All-The-Materials-To-Make-a-Bike Welding a bike together can bring about romantic notions of fire and metal meeting, making something from nothing. Every bike must go through a transition from a raw material into an operable bicycle, and this is where the skill of your custom builder comes in. Some builders are pure artists. Some builders are very skilled craftsmen. Some builders are expert welders. Some builders are master designers. For this particular bike, I wanted something that could be ridden hard, and personally, I’m not really attracted to the ornate bikes that are intended to just look nice. I chose Matter Cycles because of Collin’s focus on design and geometry, and his simplistic style. Take a look inside at some pictures of this  bike moving from 10 round tubes to a tool that will take me ripping down the trail… Perfect-Miters The starting point for any steel bike is clean, perfect miters. A TIG weld can start to get messy, blow through a tube, and even become a weak spot if there are any gaps, imperfections, or contaminants in the welds. Before the high-temperature transformation of metal can begin, the entire bike is test fit together in the jig to ensure all tubes will play together nicely. Collin-Welding Once insured that the tubes are mitered correctly, any small prep work is done ahead of time, such as adding water bottle braze-ons, since it is a lot easier to add them to an individual tube, than to try and fit the torch inside the finished front triangle. Welding-Matter Many people may think that a frame is welded up in a frame jig, but the reality is, they are just tacked there. Once the tubes are ready to join in holy frame matrimony forever, the builder will put a tack or spot weld at junctions, pull the frame out, and complete the welds where they can get full access to all sides of the joint. The process of having the frame in the jig, tacking the joint, pulling it out and finishing the joint, and then checking the frame on a surface plate may be repeated several times as the various parts come together, to insure a perfect frame. HAZ-welding The heat affected zone can be a place of rainbows and unicorns to those that appreciate the joinery of chromoly. The stacking of a fine weld bead is something typically waxed poetic in the halls of NAHBS like a bunch of winos discussing the presence of pomegranate notes in their Pinot. I must admit though, I am one of those, and this picture gets me pretty excited about hitting the dirt. Welded-Matter-Benefat And there it is, in all its glory, ready for paint and parts, and destined for greatness. Check in next week as we finalize the parts kit, and talk about the reasons behind all the part choice.

How to Build a NAHBS Bike – Part 3

How to Build a NAHBS Bike – Part 2

How to Build a NAHBS Bike – Part 1

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Jo-slow
Jo-slow
7 years ago

I thought you were supposed to purge the inside of the tubes with inert gas. Am I wrong?

Matt
Matt
7 years ago

@Jo-slow it depends on the material.

For Ti and stainless steel, yea.

For aluminum and other materials its not so needed.

I think Colin could have used more argon on that frame

Matt
Matt
7 years ago

@Jo-slow it also does look like he purged the tubes. assuming the red line in the photo is a gas line, as it goes to the torch, there is also a red line going into the frame at a bridge in the rear triangle.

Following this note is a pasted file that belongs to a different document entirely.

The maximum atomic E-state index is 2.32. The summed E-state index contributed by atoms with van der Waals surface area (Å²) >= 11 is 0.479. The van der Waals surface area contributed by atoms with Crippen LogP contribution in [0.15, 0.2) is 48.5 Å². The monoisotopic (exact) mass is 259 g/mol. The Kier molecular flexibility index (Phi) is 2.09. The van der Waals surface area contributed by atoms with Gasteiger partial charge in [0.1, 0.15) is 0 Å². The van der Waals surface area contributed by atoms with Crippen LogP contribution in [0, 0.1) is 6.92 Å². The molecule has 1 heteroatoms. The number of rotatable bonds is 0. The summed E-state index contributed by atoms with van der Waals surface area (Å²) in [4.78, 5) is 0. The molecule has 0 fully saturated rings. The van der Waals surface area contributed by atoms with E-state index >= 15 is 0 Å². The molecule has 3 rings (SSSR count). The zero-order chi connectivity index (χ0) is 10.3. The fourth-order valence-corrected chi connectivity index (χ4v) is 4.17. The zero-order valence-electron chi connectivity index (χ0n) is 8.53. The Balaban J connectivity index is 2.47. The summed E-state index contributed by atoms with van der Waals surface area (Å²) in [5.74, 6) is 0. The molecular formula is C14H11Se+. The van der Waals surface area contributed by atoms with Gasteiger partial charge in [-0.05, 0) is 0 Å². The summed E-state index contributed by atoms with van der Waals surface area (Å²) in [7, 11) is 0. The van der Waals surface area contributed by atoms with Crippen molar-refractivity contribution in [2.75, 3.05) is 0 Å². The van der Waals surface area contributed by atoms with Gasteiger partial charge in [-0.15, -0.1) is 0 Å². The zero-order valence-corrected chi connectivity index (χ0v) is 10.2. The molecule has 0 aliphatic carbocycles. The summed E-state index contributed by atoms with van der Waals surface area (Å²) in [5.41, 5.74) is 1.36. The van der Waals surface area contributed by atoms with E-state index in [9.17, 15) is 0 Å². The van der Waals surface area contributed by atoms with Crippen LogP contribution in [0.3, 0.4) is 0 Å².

so it looks like he did indeed purge the tubes. He also taped off the holes in the frame with the green masking tape.

serious
serious
7 years ago

Man those are nice welds

john
john
7 years ago

Tim – I’m really enjoying this behind-the-scenes look at the frame building process. Thanks for posting it.

The bike looks fantastic, wish I was strong enough to break my Pugsley so I could justify an upgrade to something just like it.

Jo-slow
Jo-slow
7 years ago

Oh! I see it now! Sorry!

satisFACTORYrider
satisFACTORYrider
7 years ago

leave it raw and clear it! would look awesome.

chris G.
chris G.
7 years ago

I love steel frames, I have a Gunnar and I am very pleased with it. Now I should retire and pick up the TIG torch again, it has been years. I wish I would have built frames after I got out of the Navy. Which manufacturer. is this?

mudrock
mudrock
7 years ago

l don’t trust welders that wear skinny jeans..

just kidding. wouldn’t be BR without a snarky comment

Loamranger
Loamranger
7 years ago

The red line is argon and the green painters tape is keeping it inside the frame

Tom
Tom
7 years ago

Colours clearcoat > clearcoat

keoni
keoni
6 years ago

It would be great to see exactly how he made his “perfect” miter cuts. I’ve seen many different techniques and fixtures. What is the best set up?

Steve C
Steve C
6 years ago

How to cut miters depends on who you are. Richard Sachs would probably argue that hand filing them is best. A lot of builders use a mill with a hole saw and a very expensive Anvil jig to cut tubes. I learned both at Dave Bohm’s Framebuilding School in Arizona. The mill method is a great way to ensure uniformity across many builds and with the Anvil jig it is pretty easy to nail it exactly how you want it. A well lubed HSS hole saw does a great job at cutting nice tight miters. I have used a 2×72 grinder with a small fishmouth/miter wheel and finished with a file and they look as good as those miters. There are several programs for printing paper templates for your miters based on your plan that you can tape to the tube and use as a guide if you go the hand file route. If you go the abrasive cutting method, I recommend drawing a rough miter on the tube based on your paper template, remove the template, do the first big material removal and then put the template back on to finish with a file. Otherwise the paper template can catch on fire in the grinder. 🙂